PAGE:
reviewed by Michael Thomas
With a black-and-white cover and an album title of Shadow Songs, the first release from Brittany Brooks under the name Creature Speak could have been an intensely dark and depressing outing—especially because the album is dedicated to her father, who passed away in 2013.
But while there is some more melancholy material here, Brooks instead chooses to mesmerize with simple but powerful folk music. And even songs with more minor chords have an interesting twist to them. As I previous explained, “Phantom Apartment” is a song that sounds spooky on the outside but is actually comforting when you think about it. There are ghosts inhabiting the apartment, but Brooks knows them.
Where she’s not talking about ghosts, however, her music can be awfully refreshing. “My Wolf/My Ghost” in the first few seconds sounds like it could veer off into sadness, but instead gentle percussive brushes joins guitar for a sunny song, forward-marching song. “Olly Oxen Free” is a very physical joyful song, backed by Brooks’ banjo. The lyrics are constantly referring to parts of the body, be it the lungs or the neck.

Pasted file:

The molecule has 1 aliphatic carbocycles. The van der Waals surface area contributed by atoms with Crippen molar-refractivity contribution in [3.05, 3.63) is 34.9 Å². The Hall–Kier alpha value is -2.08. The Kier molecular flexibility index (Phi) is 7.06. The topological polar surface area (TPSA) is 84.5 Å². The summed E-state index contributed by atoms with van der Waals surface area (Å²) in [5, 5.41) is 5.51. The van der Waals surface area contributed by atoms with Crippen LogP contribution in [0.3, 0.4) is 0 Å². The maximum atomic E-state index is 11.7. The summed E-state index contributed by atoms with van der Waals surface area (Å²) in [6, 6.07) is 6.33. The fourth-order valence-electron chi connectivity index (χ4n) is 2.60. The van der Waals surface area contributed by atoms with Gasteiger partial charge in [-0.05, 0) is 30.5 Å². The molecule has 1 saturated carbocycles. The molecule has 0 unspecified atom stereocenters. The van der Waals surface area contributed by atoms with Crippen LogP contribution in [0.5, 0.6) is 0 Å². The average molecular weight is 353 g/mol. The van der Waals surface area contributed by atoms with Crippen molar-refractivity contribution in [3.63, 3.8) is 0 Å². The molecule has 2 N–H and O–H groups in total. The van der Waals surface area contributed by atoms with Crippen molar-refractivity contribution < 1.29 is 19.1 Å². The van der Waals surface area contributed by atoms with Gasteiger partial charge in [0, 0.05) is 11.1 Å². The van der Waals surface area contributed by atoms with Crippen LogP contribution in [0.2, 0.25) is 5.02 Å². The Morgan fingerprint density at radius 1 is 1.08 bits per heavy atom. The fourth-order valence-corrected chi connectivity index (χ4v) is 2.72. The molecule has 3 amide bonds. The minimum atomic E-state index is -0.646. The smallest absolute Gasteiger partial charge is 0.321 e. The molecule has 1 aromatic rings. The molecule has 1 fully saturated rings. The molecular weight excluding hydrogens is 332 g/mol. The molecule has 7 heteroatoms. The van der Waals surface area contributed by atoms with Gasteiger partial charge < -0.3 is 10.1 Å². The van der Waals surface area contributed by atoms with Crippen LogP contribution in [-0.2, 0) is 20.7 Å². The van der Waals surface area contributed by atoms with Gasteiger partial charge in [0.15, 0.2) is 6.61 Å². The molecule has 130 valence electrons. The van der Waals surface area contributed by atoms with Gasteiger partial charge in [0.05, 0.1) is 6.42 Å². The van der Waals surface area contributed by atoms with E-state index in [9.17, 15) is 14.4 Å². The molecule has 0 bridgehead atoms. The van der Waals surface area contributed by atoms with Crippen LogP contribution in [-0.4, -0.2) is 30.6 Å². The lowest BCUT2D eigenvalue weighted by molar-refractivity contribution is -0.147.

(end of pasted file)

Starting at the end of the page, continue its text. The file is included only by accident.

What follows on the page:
Which isn’t to say her music is any less compelling when she slows down. “Miss Behaviour” is a quiet and contemplative banjo/accordion song, while “Black Out” seems to be about struggling with yourself to get the right words out.
“Shadow Song” tells a nostalgic tale and later gets a big instrumental boost from producer Joe Lapinski, who kicks in on some pedal steel later on in the song. With the notes and tone Brooks hits here, it could easily fool first-time listeners into thinking they’re experiencing something from Snowblink’s catalogue.
Whether Shadow Songs is bound to earth or floating through the sky, it’s an album about death that also celebrates life. Remembering the good times can be as cathartic as properly grieving.
Top Tracks: “Olly Oxen Free”; “Kerosene Dream”
Rating: Proud Hoot (Really Good)